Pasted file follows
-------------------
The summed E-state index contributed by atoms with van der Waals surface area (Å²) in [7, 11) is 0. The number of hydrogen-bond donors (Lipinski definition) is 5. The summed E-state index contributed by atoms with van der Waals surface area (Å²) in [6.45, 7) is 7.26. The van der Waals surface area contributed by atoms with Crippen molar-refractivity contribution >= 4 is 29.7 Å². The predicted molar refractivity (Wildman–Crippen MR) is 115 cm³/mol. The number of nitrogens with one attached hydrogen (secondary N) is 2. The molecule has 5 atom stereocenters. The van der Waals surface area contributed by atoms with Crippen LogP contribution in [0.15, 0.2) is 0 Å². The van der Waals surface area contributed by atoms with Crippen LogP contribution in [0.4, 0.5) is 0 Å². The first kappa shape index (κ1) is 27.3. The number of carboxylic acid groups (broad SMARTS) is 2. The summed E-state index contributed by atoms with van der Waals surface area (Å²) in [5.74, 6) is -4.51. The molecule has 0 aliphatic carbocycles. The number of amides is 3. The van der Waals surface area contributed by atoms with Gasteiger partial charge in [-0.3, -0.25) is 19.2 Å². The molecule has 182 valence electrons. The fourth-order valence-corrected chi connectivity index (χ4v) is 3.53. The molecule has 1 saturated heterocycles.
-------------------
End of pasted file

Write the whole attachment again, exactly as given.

The summed E-state index contributed by atoms with van der Waals surface area (Å²) in [7, 11) is 0. The number of hydrogen-bond donors (Lipinski definition) is 5. The summed E-state index contributed by atoms with van der Waals surface area (Å²) in [6.45, 7) is 7.26. The van der Waals surface area contributed by atoms with Crippen molar-refractivity contribution >= 4 is 29.7 Å². The predicted molar refractivity (Wildman–Crippen MR) is 115 cm³/mol. The number of nitrogens with one attached hydrogen (secondary N) is 2. The molecule has 5 atom stereocenters. The van der Waals surface area contributed by atoms with Crippen LogP contribution in [0.15, 0.2) is 0 Å². The van der Waals surface area contributed by atoms with Crippen LogP contribution in [0.4, 0.5) is 0 Å². The first kappa shape index (κ1) is 27.3. The number of carboxylic acid groups (broad SMARTS) is 2. The summed E-state index contributed by atoms with van der Waals surface area (Å²) in [5.74, 6) is -4.51. The molecule has 0 aliphatic carbocycles. The number of amides is 3. The van der Waals surface area contributed by atoms with Gasteiger partial charge in [-0.3, -0.25) is 19.2 Å². The molecule has 182 valence electrons. The fourth-order valence-corrected chi connectivity index (χ4v) is 3.53. The molecule has 1 saturated heterocycles.